Thursday, February 20, 2014

16 Years After Conor's Autism Diagnosis: Lots of Conor Joy But No Progress in Autism Research

Yesterday was Conor's 18th birthday. Today is exactly 16 years after his autism diagnosis, received the day after his second birthday and after several months of testing and observation. Conor, now a young man, is still the happy boy that brings joy to his Mom and Dad, along with many serious challenges, challenges that restrict his life. Here in New Brunswick, Canada, some progress was made by a commitment to evidence based intervention by a determined parent advocacy movement. In the big picture though there has been no meaningful progress and in fact there has been very substantial regression.

The regression has occurred with the creation of the Autism Spectrum Disorder diagnostic category in the DSM-5, unifying into one disorder several categories at a time when the incredible variety and heterogeneity of the autism disorders, the "autisms" as US NIMH Director Dr. Tom Insel has described these conditions should be crystal clear.  At the same time the masterminds who crafted the new DSM-5 ASD still describe groups of disorders such as "autism" intellectual disability and epileptic seizures as co-morbid conditions implying that they are separate conditions appearing together coincidentally when in fact their frequent appearance together clearly indicates they are part of one disorder, condition or subset of symptoms which most likely share common causal factors.  

Whatever way one looks at it autism research will be set back by creating a different condition to compare to earlier versions. The autism research community really has few successes, since Lovaas and those who confirmed and expanded on his work, and few causal factors have been identified with certainty.  Now the autism research community that has failed so miserably will face an additional hurdle ... comparing apples to oranges ... DSM-5 autism cases to DSM-IV cases and adjusting their results to accommodate the differences.  Good luck with that.

DSM-IV or DSM-5 the autism research community still clings tenaciously to the belief that with respect to the autisms "it's gotta be genetic".  While lip service is paid to the concept that autism results from the interaction of genetic and environmental factors research dollars still flow overwhelmingly to genetic based autism research.  Calls for an environmental autism research strategy by respected authorities  like Grandjean, Landrigan and Birnbaum are largely ignored.

Convenience and the false belief in a "pure" autism also continue to strip autism research of any value.  Autism research subjects tend to be high functioning autistic persons who are easier to work with in conducting studies. The exclusion of more challenging lower functioning participants from autism studies is justified by the non evidence based belief in a pure autism.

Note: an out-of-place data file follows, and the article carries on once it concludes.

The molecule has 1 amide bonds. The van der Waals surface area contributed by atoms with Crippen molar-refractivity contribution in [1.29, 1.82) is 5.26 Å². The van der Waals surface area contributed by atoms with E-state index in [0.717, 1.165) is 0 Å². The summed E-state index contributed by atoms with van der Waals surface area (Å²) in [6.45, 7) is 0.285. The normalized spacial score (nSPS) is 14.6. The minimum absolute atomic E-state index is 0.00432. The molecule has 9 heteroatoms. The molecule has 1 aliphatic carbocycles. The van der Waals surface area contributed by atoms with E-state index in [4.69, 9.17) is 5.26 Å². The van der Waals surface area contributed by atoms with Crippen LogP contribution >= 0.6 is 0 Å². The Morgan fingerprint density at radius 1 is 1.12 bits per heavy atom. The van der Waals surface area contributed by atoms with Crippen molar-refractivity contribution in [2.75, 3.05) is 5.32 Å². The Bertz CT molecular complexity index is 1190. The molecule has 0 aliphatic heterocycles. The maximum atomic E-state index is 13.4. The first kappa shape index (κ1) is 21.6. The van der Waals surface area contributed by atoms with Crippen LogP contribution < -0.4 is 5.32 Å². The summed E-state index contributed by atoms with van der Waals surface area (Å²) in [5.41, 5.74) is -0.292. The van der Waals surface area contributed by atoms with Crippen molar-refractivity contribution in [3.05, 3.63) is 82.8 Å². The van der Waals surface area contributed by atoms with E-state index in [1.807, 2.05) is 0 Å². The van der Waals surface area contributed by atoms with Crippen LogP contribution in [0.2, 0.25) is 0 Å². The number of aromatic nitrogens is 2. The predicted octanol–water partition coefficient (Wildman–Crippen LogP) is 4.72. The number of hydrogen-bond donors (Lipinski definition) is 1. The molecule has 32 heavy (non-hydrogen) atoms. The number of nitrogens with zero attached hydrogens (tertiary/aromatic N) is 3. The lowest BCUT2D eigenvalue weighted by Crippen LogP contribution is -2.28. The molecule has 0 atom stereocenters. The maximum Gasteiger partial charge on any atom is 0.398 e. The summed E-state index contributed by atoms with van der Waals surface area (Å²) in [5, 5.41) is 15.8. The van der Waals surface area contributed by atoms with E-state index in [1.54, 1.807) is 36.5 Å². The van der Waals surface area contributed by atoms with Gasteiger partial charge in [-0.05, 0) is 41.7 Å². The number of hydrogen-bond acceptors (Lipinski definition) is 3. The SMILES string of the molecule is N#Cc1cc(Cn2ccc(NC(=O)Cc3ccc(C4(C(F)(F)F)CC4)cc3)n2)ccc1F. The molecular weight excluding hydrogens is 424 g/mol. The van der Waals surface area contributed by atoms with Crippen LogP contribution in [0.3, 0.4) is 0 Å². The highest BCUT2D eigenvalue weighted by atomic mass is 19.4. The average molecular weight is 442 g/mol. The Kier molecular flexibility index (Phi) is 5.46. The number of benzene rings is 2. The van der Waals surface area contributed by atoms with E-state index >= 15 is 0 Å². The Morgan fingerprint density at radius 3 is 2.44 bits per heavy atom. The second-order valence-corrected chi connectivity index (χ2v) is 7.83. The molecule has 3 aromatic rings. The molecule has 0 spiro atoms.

The truth is autism research has produced nothing of significant value in the 16 years since my son's autism diagnosis 16 years ago today.  The autism research community failed persons with autism and their parents and families when they twiddled their thumbs while the cold mothers fantasy was allowed to prevail and cause harm to all touched by autism. Since then there has been many dollars spent on autism research with precious few results to show.

I am being realistic about the state of autism research over the last 16 years just as I am being realistic when I describe the great joy that our severely autistic son Conor has added to our lives.  To Conor I say thanks Buddy.  To the autism research community I say get your acts together, start producing some results. 

Conor at age 2 loved his cake and icing and that is still true today.  He was 
and remains a happy, joyful blessing in our lives despite the many 
serious challenges that his autism disorder and "co-morbid"
 intellectual disability and epileptic seizures present. 


Roger Kulp said...

It looks like this post was written while you were very angry.It's kind of hard to follow.But here a few random thoughts.

Dr.Insel has spoken out against the DSM-V,as strongly as he can given his position.Clearly he thinks there needs to be a better way to describe,and sort out the different types and severity levels of autism.

I hope you read the blogs you link to every day.Much of the time I come here every day,is to look at the blogs you have under favorites.The blogs Questioning Answers,and asdresearchinitiative in particular.You may notice I comment frequently at Questioning Answers.A frequent subject at both of these blogs,are newly discovered types of autism.Many involve metabolic diseases,like today's post about branched-chain keto-acid dehydrogenase complex diseases.Most of this in connection to autism was not known eighteen years ago,not even the connection to mitochondrial disease.